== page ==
What a lovely Thanksgiving Day! Despite some apprehension that the media focus on consumerism would overshadow the sentiment of Thanksgiving for me, I had a wonderful day with family after all. We actually cooked our traditional dinner for the four of us on Wednesday, then traveled on Thursday to grandfather’s house for a huge family buffet, board games, and lots of conversation and catching up. No parades or football, though, but they weren’t missed. Between the two meals, we hit all the standards in the photo above, including the Roasted Brussels Sprouts. Yum!

The day confirmed the wisdom of my intentionally living out the notion of “choice.” I’m striving to make the best choices possible in the moment based on the information available to me, then to move forward without regrets. And today’s choice was to limit screen time and focus on family. The result was all that annoying noise about Black Friday bargains faded away. I was really happy with my choice NOT to allow influences outside of myself to diminish my celebration of Thanksgiving.

Gratitude Journal: numerous studies confirm that the daily habit of “listing” what we’re grateful for can boost our immune systems and promote happiness and serenity. However, it seems that actively “practicing” gratitude yields even better results. So this is my commitment to do just that — gratitude in action. I’ll keep you posted….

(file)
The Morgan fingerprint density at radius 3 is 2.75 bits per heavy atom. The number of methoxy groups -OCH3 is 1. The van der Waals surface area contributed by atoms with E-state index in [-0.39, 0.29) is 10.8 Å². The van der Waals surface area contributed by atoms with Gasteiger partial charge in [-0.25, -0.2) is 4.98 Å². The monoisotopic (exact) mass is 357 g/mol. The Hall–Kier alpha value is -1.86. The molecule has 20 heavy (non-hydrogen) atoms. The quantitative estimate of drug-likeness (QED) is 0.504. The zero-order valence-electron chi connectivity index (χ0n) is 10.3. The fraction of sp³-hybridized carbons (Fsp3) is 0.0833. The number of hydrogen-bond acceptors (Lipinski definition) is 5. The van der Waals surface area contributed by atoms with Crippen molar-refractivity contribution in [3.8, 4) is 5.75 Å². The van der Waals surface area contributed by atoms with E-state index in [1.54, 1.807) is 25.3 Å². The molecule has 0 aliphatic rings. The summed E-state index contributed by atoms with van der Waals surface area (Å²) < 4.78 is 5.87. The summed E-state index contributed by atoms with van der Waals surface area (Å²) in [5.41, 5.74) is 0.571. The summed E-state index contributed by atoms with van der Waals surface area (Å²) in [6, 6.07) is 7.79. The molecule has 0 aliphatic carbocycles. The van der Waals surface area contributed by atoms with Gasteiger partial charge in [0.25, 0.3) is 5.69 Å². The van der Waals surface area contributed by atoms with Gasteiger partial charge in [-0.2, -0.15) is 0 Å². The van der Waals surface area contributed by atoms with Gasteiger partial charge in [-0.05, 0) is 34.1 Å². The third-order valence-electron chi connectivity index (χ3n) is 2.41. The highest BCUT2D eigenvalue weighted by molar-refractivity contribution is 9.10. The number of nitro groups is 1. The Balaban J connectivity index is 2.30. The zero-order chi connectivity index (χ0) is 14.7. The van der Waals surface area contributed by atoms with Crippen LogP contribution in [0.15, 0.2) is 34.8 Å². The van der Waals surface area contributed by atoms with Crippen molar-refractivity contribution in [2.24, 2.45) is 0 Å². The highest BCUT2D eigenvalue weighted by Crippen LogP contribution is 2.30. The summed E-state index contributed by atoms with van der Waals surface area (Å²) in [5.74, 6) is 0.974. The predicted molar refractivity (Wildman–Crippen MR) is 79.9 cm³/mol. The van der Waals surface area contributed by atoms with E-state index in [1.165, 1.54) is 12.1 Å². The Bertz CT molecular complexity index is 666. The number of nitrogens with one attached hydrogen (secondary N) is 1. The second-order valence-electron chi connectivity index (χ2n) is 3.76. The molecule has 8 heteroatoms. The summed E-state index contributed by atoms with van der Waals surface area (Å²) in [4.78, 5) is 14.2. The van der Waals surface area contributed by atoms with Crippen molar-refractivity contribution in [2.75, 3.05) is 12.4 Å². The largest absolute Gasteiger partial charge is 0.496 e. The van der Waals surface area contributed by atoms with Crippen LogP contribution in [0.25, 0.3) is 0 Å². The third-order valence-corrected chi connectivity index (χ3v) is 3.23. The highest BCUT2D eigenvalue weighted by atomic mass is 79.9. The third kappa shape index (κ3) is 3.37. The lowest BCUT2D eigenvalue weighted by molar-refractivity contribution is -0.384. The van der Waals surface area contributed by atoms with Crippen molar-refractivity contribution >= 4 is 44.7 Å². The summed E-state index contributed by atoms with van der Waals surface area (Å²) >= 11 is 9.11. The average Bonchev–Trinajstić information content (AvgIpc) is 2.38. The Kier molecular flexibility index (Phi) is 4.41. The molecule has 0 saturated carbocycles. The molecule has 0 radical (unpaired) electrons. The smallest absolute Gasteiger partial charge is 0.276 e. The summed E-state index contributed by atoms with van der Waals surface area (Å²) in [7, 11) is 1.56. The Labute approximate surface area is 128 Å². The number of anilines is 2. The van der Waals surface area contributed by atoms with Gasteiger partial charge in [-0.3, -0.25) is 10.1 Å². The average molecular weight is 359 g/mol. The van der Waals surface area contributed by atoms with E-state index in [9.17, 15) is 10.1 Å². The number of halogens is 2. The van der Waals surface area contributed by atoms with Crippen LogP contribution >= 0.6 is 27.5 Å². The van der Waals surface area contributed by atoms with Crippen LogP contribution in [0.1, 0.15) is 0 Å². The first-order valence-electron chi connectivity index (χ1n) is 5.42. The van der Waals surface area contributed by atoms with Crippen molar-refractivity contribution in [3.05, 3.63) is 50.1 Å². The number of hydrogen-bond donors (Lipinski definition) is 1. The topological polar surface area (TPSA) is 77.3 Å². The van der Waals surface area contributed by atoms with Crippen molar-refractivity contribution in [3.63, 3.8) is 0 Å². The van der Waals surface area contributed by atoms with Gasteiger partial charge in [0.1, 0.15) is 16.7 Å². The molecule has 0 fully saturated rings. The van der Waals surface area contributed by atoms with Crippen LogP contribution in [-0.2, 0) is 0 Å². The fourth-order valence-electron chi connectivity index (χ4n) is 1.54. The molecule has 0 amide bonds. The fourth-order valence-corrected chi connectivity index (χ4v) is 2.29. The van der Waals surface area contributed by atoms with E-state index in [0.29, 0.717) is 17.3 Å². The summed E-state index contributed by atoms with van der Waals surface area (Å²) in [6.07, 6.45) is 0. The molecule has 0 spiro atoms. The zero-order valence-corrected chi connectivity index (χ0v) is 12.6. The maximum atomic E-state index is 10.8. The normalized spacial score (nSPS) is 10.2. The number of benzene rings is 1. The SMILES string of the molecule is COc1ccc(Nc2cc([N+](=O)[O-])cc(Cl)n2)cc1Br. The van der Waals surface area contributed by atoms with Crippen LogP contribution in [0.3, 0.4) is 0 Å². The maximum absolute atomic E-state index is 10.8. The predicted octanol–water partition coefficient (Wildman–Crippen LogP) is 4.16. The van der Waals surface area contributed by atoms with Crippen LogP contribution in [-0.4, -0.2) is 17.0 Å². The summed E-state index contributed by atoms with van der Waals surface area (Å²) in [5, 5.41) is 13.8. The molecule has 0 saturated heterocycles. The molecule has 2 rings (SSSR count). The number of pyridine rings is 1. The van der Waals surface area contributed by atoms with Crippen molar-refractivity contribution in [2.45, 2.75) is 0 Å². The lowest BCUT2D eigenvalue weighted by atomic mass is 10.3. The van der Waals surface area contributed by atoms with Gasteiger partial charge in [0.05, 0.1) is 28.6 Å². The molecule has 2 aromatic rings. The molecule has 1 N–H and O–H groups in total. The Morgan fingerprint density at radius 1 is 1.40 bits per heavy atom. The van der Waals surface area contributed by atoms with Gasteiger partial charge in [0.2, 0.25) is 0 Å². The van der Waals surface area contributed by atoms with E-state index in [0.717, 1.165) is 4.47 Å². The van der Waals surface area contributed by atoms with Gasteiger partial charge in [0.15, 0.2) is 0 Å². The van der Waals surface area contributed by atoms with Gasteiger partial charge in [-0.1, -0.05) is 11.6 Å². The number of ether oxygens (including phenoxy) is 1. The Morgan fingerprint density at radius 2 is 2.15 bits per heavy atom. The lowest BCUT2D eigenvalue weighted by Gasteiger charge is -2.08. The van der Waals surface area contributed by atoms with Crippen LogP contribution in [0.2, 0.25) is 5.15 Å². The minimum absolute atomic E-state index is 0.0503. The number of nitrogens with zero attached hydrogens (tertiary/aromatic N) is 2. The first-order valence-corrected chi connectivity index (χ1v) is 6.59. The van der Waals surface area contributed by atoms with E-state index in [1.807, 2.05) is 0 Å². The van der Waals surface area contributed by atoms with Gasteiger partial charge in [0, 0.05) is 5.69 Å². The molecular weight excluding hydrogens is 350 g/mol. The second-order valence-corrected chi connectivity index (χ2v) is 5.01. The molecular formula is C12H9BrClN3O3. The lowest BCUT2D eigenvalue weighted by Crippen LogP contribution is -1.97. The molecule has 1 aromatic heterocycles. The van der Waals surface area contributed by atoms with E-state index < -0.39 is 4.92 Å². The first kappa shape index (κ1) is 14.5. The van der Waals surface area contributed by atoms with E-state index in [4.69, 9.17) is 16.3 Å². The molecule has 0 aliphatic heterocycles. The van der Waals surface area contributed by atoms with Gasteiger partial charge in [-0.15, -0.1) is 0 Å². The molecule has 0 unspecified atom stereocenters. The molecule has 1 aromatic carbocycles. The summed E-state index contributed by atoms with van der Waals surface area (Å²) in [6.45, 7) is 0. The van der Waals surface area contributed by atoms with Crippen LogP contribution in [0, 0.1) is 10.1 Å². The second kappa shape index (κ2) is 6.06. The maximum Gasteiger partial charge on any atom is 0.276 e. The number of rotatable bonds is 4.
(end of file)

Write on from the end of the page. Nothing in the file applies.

Fibonacci Day

Fibonacci in nature

Fibonacci Day is 11/23. And any of us who are still around may experience 11/23/58. I’m a word nerd, but I love numbers, too. I wish I’d known about this commemoration earlier in my life. It’s so much cooler than May the Fourth.

The Fibonacci Sequence is the series of numbers: 0, 1, 1, 2, 3, 5, 8, 13, 21, 34, … in which the next number is found by adding up the two numbers before it. Making squares with these widths creates a lovely spiral that recurs throughout nature, from the center of a sunflower to the swirl of stars in a galaxy. One of my favorites is romanesco broccoli — looks beautiful and tastes yummy.